A Brief and Oversimplified History of How our Food System Came to Be

Updated: Apr 7, 2020

Today’s food system in the United States is built on having cheap fuel. Following World War II, transporting food became cheap enough that we were able to import food from all over the world, as well as move it across the country, all while keeping prices low. America loves cheap food. Though we may feel like we spend a lot on groceries, the United States actually spends less on groceries than any other country in the world. According to the World Economic Forum, Americans spend an average of 6.4% of household income on groceries while Nigeria, at the opposite end, spends 56.4%.

Taking us back to history class: The Dust Bowl, a time of severe turmoil during the 1930s when severe drought in the Midwest led to a mass migration, was a result of poor soil conservation stemming from newly mechanized methods farmers were using to till the land, which is how farmers have historically turned over the land to plant a new crop. To aid in the recovery, many New Deal plans sought to protect the soil and help family farms. But since then, government policy has shifted to supporting specialized, large-scale farms that have become increasingly tied into industrial food processing and corporate interests, which has encouraged farms to get bigger to make more money. The government, in the name of feeding the growing global population, encouraged our farms to “get big or get out," a phrase used by Earl Butz, the Secretary of Agriculture in the Nixon and Ford administrations, that encapsulates the past 50 years in farming.

Image by Dorathea Lange/Wix

Under these policies, the government encouraged farmers to prioritize increasing production and ensured they would be paid for every bushel produced, which meant growing only one crop (primarily the commodities corn or soybeans). Farmers became dependent on large amounts of fertilizers, pesticides and herbicides as they pushed their land beyond normal capacity. This caused two problems. First, the practices used to increase production - the increased use of fertilizers and pesticides as well as the repeated use of tillage to turn over the soil– significantly damaged soil health. Second, overproduction led to falling prices, which has prompted the federal government to maintain subsidy systems and price protections for commodity farmers. That, in turn, kept these commodity prices low and encouraged food manufacturers to include these ingredients in highly processed foods, which is why we have so much high fructose corn syrup and other corn/soybean byproducts in our food.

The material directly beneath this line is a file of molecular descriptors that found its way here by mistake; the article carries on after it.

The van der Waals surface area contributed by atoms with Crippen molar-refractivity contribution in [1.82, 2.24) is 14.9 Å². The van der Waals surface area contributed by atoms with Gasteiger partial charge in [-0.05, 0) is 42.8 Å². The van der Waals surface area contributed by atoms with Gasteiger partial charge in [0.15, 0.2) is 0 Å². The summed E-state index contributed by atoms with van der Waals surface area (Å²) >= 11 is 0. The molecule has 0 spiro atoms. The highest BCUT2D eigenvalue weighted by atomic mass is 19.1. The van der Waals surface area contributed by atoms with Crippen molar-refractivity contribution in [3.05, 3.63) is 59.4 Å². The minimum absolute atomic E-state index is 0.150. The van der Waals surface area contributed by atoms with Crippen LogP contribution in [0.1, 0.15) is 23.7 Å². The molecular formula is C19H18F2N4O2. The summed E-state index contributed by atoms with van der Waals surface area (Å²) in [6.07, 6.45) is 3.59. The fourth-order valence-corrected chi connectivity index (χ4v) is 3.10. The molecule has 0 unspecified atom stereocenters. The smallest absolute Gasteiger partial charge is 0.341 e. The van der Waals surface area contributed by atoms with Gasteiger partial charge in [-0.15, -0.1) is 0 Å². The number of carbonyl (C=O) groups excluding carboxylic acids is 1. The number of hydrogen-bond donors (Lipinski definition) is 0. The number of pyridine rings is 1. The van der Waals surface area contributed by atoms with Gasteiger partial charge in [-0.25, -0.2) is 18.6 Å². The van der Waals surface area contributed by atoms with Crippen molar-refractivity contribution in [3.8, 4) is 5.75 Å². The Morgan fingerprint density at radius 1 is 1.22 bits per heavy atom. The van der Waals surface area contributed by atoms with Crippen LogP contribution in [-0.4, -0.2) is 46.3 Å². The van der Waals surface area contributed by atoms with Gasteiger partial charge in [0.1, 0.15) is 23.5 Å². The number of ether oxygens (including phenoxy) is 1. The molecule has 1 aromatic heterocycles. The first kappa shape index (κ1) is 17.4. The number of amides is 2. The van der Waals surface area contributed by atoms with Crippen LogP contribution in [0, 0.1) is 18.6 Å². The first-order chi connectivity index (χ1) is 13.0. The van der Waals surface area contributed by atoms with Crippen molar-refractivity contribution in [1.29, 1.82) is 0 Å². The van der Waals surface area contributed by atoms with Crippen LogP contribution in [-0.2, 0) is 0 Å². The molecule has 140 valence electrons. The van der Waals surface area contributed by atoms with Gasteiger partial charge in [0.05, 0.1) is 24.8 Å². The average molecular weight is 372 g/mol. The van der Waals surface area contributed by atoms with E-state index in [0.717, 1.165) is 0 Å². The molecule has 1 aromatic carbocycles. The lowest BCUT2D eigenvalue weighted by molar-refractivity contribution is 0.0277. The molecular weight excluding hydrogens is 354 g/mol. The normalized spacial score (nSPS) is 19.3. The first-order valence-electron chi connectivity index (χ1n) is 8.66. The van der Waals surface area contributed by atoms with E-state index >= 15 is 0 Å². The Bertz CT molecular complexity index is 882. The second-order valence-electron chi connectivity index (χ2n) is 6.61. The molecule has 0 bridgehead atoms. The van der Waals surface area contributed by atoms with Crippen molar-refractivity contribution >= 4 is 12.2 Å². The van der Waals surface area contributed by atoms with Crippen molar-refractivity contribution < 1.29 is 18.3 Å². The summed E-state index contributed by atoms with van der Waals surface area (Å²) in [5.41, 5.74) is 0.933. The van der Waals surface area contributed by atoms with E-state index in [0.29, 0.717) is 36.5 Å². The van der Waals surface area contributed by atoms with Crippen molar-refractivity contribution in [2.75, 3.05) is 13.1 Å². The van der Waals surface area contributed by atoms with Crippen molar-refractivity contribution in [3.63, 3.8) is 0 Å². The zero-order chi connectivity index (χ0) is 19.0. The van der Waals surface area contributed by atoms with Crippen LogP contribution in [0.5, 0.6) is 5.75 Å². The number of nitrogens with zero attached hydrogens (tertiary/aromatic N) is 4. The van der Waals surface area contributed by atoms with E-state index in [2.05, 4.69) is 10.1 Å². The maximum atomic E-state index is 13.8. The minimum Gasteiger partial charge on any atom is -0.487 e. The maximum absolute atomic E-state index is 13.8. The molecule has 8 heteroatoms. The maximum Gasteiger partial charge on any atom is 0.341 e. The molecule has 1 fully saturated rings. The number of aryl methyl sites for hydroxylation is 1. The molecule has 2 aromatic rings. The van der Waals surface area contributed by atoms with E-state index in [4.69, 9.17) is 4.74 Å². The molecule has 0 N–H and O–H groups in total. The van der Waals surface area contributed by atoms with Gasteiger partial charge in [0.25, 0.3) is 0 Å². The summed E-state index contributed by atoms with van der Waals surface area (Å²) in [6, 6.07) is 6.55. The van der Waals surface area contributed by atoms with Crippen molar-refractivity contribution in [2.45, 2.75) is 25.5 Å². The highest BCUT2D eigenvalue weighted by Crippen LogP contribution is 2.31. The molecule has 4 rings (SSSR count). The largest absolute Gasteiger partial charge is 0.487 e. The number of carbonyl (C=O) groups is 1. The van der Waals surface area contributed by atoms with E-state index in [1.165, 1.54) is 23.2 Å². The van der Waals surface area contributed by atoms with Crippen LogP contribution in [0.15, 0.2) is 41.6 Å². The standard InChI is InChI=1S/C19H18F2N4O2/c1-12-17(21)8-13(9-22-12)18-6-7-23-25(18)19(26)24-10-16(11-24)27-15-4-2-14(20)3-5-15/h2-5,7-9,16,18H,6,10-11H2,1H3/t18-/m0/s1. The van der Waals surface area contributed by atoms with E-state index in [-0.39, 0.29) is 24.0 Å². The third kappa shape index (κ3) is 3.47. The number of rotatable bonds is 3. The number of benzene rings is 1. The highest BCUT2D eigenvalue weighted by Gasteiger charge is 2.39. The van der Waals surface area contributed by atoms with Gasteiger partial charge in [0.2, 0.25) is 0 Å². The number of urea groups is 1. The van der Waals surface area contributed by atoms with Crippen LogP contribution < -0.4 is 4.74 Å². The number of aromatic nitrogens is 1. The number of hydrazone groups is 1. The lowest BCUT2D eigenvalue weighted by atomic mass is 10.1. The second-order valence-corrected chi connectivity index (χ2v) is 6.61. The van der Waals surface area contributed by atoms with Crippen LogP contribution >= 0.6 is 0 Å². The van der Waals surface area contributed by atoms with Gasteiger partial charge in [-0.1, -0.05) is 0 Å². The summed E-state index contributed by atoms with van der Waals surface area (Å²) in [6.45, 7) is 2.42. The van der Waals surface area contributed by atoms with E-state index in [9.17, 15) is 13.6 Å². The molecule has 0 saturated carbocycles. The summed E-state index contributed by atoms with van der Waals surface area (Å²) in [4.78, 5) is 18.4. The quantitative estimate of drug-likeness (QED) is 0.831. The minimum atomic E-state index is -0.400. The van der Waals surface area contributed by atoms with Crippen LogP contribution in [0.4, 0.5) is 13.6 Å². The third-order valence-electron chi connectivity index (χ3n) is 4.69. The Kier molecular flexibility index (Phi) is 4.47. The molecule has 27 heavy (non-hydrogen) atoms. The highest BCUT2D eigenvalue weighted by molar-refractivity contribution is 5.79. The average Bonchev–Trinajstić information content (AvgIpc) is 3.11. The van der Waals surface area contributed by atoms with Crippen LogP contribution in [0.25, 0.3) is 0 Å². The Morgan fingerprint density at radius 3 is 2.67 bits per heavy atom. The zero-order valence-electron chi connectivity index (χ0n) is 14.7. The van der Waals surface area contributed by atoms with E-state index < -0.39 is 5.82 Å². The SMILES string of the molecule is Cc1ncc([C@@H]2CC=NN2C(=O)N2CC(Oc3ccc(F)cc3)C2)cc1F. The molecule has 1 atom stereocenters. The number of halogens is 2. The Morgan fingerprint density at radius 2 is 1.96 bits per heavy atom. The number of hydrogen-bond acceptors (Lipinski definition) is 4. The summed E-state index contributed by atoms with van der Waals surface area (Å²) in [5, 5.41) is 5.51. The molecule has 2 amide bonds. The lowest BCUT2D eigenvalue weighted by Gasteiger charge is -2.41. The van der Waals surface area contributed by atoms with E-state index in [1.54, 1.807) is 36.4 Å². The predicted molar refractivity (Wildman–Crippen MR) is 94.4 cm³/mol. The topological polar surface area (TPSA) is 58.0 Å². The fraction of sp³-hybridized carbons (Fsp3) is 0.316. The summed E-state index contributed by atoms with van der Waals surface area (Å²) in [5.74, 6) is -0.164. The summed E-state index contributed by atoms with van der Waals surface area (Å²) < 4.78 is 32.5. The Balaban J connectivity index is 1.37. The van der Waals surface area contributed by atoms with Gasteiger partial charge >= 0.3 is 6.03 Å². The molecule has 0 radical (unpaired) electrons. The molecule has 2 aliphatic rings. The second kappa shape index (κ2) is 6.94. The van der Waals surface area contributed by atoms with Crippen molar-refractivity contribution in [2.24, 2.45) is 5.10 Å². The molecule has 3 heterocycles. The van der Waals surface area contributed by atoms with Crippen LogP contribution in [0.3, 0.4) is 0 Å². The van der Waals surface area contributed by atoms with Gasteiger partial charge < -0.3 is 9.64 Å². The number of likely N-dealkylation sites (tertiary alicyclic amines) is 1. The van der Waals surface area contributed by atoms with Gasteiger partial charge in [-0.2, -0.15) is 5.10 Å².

And, by the way, it is not entirely correct to say our farmers are feeding the world. In fact, about 40% of United State's corn production is used to produce ethanol for vehicles while the rest is mostly used to feed animals in the United States and abroad.

As eaters, we rarely think about the soil. It’s hard to care about soil health when our connection to food mostly comes from the grocery store. But the reality is, our soils are degraded and most of the large-scale farms in this country are only able to grow food with expensive additives (fertilizers, pesticides and herbicides).

Healthy soil is something you can see. Many of the farmers I visited on my trip across the United Sates (as written about here) were proud to show me a shovel full of their soil containing earthworms and other organic matter. The fact is, if we don’t have healthy soil, we don’t have a sustainable food supply. Other cultures around the world acknowledge this and treat their soil the way we treat oil, like a precious, finite resource. We must learn from them because, according to the Food and Agriculture Organization (FAO) of the United Nations, we only have 60 harvest lefts before our soil won’t produce food.

In addition, the chemicals that we use to grow high yields without disease or weeds drains from the fields into our water supply, polluting our rivers and drinking water and creating dead zones in the oceans.

This cycle has also produced poor quality food that many experts believe has caused serious health issues for millions of people. For example, due to poor diet, three in four adults in the United States are overweight or obese, and almost half the entire adult population have pre-diabetes or diabetes. These issues are highlighted in documentaries such as Fed Up and Food Inc. These are structural issues that will take more than consumer education to resolve. Those of us who can afford to make different choices, let's do it. But we must also address the food justice issues for those who do not have so many choices.

By now you can probably see how food isn’t really a niche issue. It’s connected to the environment, health, government policy, history, globalization, inequality, climate change–everything!

I don’t have all the answers. But using this platform, I will continue to explore the promise of the regenerative agriculture movement in offering solutions to our food problems. And for eaters, I will help shed light (illuminate) on where your food actually comes from, and how you can use your purchasing power to make better choices for yourself, your family, your community and the world.

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